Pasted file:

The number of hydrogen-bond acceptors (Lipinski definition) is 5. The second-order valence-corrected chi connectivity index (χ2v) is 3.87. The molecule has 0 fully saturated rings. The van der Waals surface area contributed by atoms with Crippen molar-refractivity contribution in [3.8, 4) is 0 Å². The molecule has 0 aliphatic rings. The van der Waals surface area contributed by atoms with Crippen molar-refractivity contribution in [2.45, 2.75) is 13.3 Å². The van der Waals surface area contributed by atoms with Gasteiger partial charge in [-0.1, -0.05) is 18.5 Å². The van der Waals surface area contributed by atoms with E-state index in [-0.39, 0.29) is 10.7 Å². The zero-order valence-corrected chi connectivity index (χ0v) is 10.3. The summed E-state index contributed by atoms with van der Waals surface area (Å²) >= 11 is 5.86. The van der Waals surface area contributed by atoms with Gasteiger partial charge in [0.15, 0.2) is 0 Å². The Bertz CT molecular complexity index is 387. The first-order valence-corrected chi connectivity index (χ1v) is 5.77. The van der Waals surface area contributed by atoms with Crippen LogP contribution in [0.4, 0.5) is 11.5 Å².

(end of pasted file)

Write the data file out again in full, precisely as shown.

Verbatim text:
The number of hydrogen-bond acceptors (Lipinski definition) is 5. The second-order valence-corrected chi connectivity index (χ2v) is 3.87. The molecule has 0 fully saturated rings. The van der Waals surface area contributed by atoms with Crippen molar-refractivity contribution in [3.8, 4) is 0 Å². The molecule has 0 aliphatic rings. The van der Waals surface area contributed by atoms with Crippen molar-refractivity contribution in [2.45, 2.75) is 13.3 Å². The van der Waals surface area contributed by atoms with Gasteiger partial charge in [-0.1, -0.05) is 18.5 Å². The van der Waals surface area contributed by atoms with E-state index in [-0.39, 0.29) is 10.7 Å². The zero-order valence-corrected chi connectivity index (χ0v) is 10.3. The summed E-state index contributed by atoms with van der Waals surface area (Å²) >= 11 is 5.86. The van der Waals surface area contributed by atoms with Gasteiger partial charge in [0.15, 0.2) is 0 Å². The Bertz CT molecular complexity index is 387. The first-order valence-corrected chi connectivity index (χ1v) is 5.77. The van der Waals surface area contributed by atoms with Crippen LogP contribution in [0.4, 0.5) is 11.5 Å².